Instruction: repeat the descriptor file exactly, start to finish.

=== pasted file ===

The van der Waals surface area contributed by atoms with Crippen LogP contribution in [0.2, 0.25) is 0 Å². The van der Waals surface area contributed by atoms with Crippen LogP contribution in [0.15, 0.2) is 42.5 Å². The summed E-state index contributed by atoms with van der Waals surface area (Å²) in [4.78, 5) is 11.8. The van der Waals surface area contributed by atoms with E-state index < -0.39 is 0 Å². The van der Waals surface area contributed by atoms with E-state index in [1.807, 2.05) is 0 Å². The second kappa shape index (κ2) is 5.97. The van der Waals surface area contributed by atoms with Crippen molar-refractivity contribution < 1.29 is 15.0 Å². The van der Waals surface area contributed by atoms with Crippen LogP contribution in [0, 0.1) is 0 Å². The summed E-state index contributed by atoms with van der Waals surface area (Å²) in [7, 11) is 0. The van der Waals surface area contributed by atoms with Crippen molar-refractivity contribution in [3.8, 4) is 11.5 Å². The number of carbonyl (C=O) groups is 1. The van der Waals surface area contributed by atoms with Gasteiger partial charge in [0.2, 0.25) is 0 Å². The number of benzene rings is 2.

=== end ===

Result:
The van der Waals surface area contributed by atoms with Crippen LogP contribution in [0.2, 0.25) is 0 Å². The van der Waals surface area contributed by atoms with Crippen LogP contribution in [0.15, 0.2) is 42.5 Å². The summed E-state index contributed by atoms with van der Waals surface area (Å²) in [4.78, 5) is 11.8. The van der Waals surface area contributed by atoms with E-state index < -0.39 is 0 Å². The van der Waals surface area contributed by atoms with E-state index in [1.807, 2.05) is 0 Å². The second kappa shape index (κ2) is 5.97. The van der Waals surface area contributed by atoms with Crippen molar-refractivity contribution < 1.29 is 15.0 Å². The van der Waals surface area contributed by atoms with Crippen LogP contribution in [0, 0.1) is 0 Å². The summed E-state index contributed by atoms with van der Waals surface area (Å²) in [7, 11) is 0. The van der Waals surface area contributed by atoms with Crippen molar-refractivity contribution in [3.8, 4) is 11.5 Å². The number of carbonyl (C=O) groups is 1. The van der Waals surface area contributed by atoms with Gasteiger partial charge in [0.2, 0.25) is 0 Å². The number of benzene rings is 2.